Whooa, what’s this πŸ™‚ Two stacks that record history of executed (or withdrawed) commands, two methods responsible for Undo/Redo features (it’s a simple stack handling) that’s it πŸ™‚ How to use it? In the EntityCollection class we add new region:

#region Commanding

        private DbUndoManager undoManager = new DbUndoManager();

        public DbUndoManager UndoManager
        {
            get { return this.undoManager; }
        }

        public void DoTransaction(ITransaction transaction)
        {
            transaction.Execute();
            undoManager.Register(transaction);
        }


        #endregion

And we call DoTransaction any time when we want to do something with this collection (database). That’s it. Let’s say we want to handle click on the button “Delete Item From The Collection”:

class CommandDeleteItem : ICommand 
    {
        private Book book;
        private BookCollection bookCollection;

        public CommandDeleteItem(BookCollection books, Book book)
        {
            this.bookCollection = books;
            this.book = book;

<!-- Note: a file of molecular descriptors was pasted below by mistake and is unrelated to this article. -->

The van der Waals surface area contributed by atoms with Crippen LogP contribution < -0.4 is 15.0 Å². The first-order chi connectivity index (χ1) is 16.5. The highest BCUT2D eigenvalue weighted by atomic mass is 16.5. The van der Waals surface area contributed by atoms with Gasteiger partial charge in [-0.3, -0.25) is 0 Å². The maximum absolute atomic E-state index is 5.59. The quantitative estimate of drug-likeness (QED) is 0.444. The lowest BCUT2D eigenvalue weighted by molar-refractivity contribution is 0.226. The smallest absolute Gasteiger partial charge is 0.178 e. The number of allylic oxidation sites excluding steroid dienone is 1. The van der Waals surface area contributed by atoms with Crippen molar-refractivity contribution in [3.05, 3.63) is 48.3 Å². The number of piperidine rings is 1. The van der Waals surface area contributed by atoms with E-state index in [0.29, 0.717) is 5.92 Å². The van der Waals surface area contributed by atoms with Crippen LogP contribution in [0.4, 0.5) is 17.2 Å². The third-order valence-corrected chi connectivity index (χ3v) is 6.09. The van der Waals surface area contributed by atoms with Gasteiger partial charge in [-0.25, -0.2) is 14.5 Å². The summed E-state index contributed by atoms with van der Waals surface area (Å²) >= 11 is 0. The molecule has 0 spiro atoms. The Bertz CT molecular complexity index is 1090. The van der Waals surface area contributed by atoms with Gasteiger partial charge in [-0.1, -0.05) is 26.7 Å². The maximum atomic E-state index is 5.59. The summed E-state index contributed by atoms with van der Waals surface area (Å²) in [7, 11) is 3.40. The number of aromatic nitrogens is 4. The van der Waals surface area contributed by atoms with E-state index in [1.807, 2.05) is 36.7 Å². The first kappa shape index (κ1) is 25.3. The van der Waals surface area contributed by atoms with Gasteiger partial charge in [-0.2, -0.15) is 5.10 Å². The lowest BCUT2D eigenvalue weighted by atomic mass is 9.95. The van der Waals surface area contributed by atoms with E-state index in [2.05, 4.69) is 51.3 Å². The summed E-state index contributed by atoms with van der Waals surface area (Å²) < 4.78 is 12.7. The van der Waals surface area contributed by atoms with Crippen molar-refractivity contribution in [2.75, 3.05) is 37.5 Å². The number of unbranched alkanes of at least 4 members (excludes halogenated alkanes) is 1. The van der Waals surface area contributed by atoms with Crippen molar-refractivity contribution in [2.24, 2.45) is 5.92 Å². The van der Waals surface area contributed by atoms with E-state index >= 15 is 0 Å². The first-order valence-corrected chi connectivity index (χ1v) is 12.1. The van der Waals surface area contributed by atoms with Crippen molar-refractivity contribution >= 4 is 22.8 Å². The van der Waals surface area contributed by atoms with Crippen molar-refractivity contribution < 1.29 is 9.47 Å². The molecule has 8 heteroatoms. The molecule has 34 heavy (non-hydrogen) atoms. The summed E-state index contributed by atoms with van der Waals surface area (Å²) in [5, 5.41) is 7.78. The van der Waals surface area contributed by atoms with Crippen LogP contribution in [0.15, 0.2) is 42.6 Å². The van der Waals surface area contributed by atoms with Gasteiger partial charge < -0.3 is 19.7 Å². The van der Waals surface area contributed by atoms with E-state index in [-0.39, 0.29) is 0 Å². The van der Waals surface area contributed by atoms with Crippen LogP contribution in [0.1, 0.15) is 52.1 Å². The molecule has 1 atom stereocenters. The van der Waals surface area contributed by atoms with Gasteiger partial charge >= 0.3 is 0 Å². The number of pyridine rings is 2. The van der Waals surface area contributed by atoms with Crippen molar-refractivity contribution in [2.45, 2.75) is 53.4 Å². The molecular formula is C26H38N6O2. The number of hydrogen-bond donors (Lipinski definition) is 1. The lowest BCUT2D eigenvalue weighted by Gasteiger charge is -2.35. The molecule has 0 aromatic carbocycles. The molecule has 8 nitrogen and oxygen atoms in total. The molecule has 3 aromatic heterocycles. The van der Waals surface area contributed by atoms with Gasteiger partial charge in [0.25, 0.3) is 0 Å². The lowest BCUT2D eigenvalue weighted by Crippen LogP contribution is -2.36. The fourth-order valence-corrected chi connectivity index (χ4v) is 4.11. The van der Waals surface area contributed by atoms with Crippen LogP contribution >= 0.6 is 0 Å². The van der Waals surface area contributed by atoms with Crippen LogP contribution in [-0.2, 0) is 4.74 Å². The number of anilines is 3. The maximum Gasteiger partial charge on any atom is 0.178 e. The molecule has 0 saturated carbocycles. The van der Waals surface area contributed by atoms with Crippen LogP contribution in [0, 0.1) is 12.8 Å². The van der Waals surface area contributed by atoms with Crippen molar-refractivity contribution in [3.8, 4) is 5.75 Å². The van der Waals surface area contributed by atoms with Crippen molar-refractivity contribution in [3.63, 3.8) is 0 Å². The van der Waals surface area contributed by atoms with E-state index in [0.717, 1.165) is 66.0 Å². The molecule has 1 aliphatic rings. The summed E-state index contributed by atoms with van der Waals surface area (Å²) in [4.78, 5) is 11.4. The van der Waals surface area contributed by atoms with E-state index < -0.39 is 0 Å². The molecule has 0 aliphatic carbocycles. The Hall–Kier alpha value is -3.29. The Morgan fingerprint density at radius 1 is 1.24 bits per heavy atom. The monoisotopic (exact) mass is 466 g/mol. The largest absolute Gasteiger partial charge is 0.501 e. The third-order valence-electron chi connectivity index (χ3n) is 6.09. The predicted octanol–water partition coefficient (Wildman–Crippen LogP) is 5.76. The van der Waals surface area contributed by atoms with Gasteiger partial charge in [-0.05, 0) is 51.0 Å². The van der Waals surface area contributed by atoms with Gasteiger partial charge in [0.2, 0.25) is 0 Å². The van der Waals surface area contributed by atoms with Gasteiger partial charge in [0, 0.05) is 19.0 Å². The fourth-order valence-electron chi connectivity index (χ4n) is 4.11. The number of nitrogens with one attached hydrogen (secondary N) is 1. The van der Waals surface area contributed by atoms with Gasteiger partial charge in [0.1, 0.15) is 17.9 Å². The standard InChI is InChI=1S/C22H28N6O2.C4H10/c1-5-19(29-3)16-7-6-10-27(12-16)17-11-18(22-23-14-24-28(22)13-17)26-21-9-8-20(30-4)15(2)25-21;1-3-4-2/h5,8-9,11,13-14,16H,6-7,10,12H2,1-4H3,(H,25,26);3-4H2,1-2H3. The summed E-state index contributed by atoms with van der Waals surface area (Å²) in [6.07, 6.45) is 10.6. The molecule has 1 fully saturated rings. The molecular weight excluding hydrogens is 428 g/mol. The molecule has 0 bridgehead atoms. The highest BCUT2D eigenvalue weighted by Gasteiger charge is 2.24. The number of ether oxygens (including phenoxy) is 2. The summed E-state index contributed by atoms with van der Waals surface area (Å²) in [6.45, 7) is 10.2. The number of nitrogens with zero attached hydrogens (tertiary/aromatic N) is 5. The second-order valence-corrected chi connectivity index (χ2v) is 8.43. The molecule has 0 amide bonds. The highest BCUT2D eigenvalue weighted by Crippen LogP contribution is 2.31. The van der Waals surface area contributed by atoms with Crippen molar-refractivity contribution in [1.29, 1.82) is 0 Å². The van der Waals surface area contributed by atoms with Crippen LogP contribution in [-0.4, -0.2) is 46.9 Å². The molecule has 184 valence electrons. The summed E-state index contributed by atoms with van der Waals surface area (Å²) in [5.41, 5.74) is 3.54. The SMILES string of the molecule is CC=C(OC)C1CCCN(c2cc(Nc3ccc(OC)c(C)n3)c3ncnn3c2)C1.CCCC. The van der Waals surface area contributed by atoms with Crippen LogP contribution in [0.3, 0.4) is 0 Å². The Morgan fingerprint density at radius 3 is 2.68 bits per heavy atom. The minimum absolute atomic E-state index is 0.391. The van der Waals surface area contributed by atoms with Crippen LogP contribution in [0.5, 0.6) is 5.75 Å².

}

        public void Execute()
        {            
            this.bookCollection.DoTransaction(new TransactionAddEntity(this.bookCollection, this.book));
        }        
    }

Nothing more to say about it. Of course, there will be some trouble with another commands, but this pattern is quite clear and easy once implemented and I think that small adjustments won’t take too much effort. In case of any questions, please write.

Best regards,
Pawel

Advertisements

Leave a Reply

Fill in your details below or click an icon to log in:

WordPress.com Logo

You are commenting using your WordPress.com account. Log Out / Change )

Twitter picture

You are commenting using your Twitter account. Log Out / Change )

Facebook photo

You are commenting using your Facebook account. Log Out / Change )

Google+ photo

You are commenting using your Google+ account. Log Out / Change )

Connecting to %s

%d bloggers like this: